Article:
“C’mon, baby. Come to papa.” I’m on the edge of my seat, like a top college athlete and the team rep is on stage about to announce their first round draft pick.
“It’s mine. All mine.” I excelled in the combine. Took the tests and failed/passed them all. I show all of the signs and symptoms. I’m a classic case!
“Show me the money! Give me the diagnosis!”
And then instead of being at Radio City Music Hall, about to put on the jersey of my new team, ADHD, I’m on the Maury show.
“The test have revealed: you are not ADHD.”
Instead of the cheers of my new adoring new fans, I hear the mocking laughter of the audience.
Damn but I wanted that diagnosis. Needed it. It would have explained so much. It would have been a foundation I could build upon a healthier life. There might even have been a magic pill involved, something that could help me focus.
One ball, two ball, three ball, four. Twirling through the air. Five ball, six ball, seven ball, eight, reaching and gyrating to keep them all weaving through my life. And then they all drop to the floor.
My multitasking skills are non existent.
It was a shitty day at work. It’s an old story. Cliché. It has become so frequent throughout the years that I make jokes about it. My friends and family makes jokes about it. I even think it is funny most times. On better days, during better weeks, during better months, during better years.
So I have a bad day, a bad week, a bad month, a bad year. Where the balls are laying on the floor and I am scrambling in search of the most important ones, to at least get one or two up in the air again. And I flounder in front of my iPad. The need to keep the balls in the air push at me, pressure me, and I retreat from the assault into computer games.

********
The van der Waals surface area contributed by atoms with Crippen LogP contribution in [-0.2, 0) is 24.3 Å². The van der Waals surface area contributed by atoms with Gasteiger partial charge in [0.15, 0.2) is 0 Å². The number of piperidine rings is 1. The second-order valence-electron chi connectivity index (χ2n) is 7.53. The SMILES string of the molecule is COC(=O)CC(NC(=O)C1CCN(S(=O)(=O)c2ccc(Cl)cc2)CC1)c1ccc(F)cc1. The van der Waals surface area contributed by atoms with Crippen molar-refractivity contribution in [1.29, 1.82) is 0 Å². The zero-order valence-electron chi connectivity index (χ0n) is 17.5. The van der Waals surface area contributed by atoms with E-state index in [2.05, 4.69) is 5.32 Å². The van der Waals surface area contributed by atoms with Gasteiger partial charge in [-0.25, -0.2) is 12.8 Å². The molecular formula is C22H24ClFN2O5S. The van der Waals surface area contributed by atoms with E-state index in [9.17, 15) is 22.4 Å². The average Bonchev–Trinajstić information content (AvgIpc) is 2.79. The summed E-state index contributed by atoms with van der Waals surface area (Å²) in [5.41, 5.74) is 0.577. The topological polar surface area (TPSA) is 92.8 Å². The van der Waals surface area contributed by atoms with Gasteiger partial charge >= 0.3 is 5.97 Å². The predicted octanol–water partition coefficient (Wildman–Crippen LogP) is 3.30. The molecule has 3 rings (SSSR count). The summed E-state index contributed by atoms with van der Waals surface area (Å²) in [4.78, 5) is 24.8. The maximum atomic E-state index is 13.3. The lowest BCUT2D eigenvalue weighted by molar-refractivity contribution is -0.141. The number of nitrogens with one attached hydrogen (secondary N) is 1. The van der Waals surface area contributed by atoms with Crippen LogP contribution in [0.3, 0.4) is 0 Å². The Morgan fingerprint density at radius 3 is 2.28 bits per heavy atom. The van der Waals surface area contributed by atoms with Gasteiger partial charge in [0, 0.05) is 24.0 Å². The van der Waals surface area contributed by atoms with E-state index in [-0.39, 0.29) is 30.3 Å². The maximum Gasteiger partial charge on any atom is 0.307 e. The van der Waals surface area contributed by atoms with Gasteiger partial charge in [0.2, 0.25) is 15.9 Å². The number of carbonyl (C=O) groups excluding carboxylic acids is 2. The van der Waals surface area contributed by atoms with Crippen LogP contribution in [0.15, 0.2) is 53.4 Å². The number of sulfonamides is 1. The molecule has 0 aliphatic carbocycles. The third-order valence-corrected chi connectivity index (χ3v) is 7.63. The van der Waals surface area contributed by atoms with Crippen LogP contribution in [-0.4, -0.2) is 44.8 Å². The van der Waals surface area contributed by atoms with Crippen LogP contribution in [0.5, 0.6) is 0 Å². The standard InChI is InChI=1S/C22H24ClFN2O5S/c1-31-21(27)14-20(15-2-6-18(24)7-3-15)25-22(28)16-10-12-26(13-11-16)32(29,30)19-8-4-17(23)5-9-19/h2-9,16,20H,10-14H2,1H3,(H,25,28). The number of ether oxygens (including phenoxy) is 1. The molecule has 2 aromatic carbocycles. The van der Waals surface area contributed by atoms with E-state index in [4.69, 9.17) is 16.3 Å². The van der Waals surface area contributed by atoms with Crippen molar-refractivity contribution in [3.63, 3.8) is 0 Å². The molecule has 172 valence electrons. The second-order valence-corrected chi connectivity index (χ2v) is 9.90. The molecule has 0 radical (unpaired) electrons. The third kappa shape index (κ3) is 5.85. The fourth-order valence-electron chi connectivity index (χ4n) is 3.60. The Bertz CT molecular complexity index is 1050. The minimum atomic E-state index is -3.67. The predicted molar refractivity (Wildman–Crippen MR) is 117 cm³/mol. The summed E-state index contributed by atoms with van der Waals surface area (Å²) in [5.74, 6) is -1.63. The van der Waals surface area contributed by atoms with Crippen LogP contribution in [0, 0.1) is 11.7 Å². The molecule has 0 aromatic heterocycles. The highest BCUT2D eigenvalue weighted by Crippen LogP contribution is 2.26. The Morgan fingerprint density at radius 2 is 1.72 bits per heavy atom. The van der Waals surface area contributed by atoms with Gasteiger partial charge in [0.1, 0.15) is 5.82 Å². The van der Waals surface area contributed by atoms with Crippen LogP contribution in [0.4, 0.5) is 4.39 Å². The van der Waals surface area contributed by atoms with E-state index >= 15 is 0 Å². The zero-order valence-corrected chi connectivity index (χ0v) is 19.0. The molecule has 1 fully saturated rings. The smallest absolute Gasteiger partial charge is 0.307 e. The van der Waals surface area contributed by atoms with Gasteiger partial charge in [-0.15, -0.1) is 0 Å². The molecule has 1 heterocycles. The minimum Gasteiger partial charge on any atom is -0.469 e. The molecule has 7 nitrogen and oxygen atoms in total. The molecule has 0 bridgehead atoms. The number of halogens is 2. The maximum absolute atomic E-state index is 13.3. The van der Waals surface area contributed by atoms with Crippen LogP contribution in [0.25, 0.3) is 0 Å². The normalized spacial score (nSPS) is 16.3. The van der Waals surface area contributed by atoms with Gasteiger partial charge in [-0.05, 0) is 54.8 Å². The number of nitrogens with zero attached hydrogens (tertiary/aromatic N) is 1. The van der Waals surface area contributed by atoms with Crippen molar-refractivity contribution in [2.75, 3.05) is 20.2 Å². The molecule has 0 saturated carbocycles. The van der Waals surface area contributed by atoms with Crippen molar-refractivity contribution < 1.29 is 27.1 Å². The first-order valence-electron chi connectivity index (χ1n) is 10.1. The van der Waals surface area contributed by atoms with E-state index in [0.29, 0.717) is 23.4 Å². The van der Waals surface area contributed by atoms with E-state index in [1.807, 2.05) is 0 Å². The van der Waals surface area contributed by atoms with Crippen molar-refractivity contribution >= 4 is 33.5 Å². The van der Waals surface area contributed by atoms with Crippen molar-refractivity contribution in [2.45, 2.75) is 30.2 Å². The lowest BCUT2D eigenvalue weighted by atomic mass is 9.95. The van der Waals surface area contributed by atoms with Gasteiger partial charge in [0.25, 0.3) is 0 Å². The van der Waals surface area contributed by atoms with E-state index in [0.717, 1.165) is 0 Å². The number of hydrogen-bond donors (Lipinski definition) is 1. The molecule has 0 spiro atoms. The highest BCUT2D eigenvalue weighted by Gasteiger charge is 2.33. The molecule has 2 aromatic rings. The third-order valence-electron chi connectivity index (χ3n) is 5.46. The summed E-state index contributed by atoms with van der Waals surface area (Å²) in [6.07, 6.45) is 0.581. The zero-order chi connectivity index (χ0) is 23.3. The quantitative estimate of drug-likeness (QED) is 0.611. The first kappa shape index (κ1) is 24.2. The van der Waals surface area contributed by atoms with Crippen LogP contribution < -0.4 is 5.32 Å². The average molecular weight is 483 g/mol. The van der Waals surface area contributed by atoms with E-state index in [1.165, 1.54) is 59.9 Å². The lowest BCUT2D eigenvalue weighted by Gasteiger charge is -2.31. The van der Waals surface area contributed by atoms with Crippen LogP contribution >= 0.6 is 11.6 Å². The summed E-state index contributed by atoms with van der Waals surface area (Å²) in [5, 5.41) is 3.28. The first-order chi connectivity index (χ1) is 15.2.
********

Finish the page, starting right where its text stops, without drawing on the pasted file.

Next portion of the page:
I invited it in this time. I already had so many balls flying through the air at work and home, and then I tossed in a couple more. I wanted to be a writer again. A published writer. So I came home, took off the hats of the business owner and advertising guy and research and development guy. I took off the hats of the husband and father and home owner. I even took off the hat of the self published columnist. I took out one single short story. Put one more ball in the air…
From Radio City Music Hall to the Maury Show to the circus. Opening a tiny box and a dozen balls are flying out. Stories and magazines and publishers and literary journals and marketing and cover letters and query letters and research and 30 years in and I still cannot classify my writing…
…oh look, a shiny thing!
And this is where I don’t want the metaphors anymore. I’m not a top college athlete (though at one time I may have been a top collegiate writer?). I’m not on Maury and I’m not at the damn circus. I’m just a very frustrated man looking for answers. Looking for THE answer.
How can I be successful in life and fail so miserably at the same time? How can I meet and exceed the expectations that others may have placed upon me, that I placed upon myself, and then utterly fail at even scratching at the potential that I know is within me?
“I wanted the fucking diagnosis!”